budget lowered annual growth rates down to between 2.4 percent and 2.9
percent annually.


Trump promised to achieve 4 percent growth with tax cuts. In his first 100
days, he released the outline of would become the Tax Cuts and Jobs Act. It
cut the corporate tax rate from 35 percent to 21 percent beginning in 2018.
The top individual income tax rate drops to 37 percent. It doubles the
standard deduction and eliminates personal exemptions. The corporate cuts
are permanent, while the individual changes expire at the end of 2025.

But Trump's tax cuts won't stimulate the economy enough to make up for lost
tax revenue. According to the Laffer curve, tax cuts only do that when the
rates were above 50 percent. It worked during the Reagan administration
because the highest tax rate was 90 percent.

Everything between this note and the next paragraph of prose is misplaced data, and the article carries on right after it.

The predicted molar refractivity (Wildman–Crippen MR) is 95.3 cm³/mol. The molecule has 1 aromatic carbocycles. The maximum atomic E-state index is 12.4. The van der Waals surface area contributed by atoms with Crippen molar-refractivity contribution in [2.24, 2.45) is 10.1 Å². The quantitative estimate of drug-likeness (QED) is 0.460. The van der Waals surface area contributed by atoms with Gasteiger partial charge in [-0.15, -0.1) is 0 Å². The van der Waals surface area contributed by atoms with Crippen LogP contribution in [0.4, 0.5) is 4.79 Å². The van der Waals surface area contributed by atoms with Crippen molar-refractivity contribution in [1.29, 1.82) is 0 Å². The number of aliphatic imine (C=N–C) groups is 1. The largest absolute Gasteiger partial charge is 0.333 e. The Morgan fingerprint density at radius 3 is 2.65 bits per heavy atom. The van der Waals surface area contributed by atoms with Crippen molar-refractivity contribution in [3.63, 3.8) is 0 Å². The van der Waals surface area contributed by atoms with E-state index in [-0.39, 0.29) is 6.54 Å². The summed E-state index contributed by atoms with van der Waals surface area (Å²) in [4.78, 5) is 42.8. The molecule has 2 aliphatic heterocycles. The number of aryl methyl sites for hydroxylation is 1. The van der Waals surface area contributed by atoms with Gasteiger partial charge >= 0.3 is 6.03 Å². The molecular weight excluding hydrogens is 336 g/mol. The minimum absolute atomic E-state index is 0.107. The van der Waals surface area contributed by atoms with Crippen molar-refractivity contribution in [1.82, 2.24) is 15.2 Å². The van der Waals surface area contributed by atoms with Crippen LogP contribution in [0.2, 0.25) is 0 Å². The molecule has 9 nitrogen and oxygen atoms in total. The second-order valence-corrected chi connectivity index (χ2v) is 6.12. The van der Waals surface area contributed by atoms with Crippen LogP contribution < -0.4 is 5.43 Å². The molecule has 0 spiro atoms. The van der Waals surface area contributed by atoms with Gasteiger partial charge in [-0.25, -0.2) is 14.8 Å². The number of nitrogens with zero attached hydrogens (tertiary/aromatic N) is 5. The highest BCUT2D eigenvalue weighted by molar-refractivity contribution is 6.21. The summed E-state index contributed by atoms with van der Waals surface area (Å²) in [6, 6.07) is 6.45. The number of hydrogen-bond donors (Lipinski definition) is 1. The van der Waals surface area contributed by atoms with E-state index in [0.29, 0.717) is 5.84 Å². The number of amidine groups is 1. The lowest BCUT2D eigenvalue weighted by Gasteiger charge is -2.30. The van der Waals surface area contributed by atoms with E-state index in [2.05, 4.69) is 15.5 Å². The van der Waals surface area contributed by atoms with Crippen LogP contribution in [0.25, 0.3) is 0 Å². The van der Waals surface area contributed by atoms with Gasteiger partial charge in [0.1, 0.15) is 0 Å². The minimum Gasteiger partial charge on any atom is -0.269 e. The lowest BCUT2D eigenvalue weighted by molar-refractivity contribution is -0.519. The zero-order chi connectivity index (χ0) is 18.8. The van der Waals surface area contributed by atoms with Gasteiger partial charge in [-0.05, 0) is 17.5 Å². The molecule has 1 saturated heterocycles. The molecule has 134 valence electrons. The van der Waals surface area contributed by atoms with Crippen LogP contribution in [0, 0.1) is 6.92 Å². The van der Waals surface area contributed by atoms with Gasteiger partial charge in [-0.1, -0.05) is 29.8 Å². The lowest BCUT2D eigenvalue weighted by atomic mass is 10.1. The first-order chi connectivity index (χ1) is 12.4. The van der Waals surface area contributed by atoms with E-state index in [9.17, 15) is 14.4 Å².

Trump’s second strategy is to “eliminate waste and redundancy in federal
spending.” He demonstrated cost-consciousness in his campaign. He used his
Twitter account and rallies instead of expensive television ads. He
outlined his cost-cutting strategies in his book, "The Art of the Deal."

Trump was right that there is waste in federal spending. The problem isn't
finding it. Both Presidents Bush and Obama did that. The problem is in
cutting it. Each program has a constituency that lobbies Congress.
Eliminating these benefits loses voters and contributors. Congress will
agree to cut spending in someone else’s district, but not in their own.


Any president must cut into the biggest programs to make an impact on the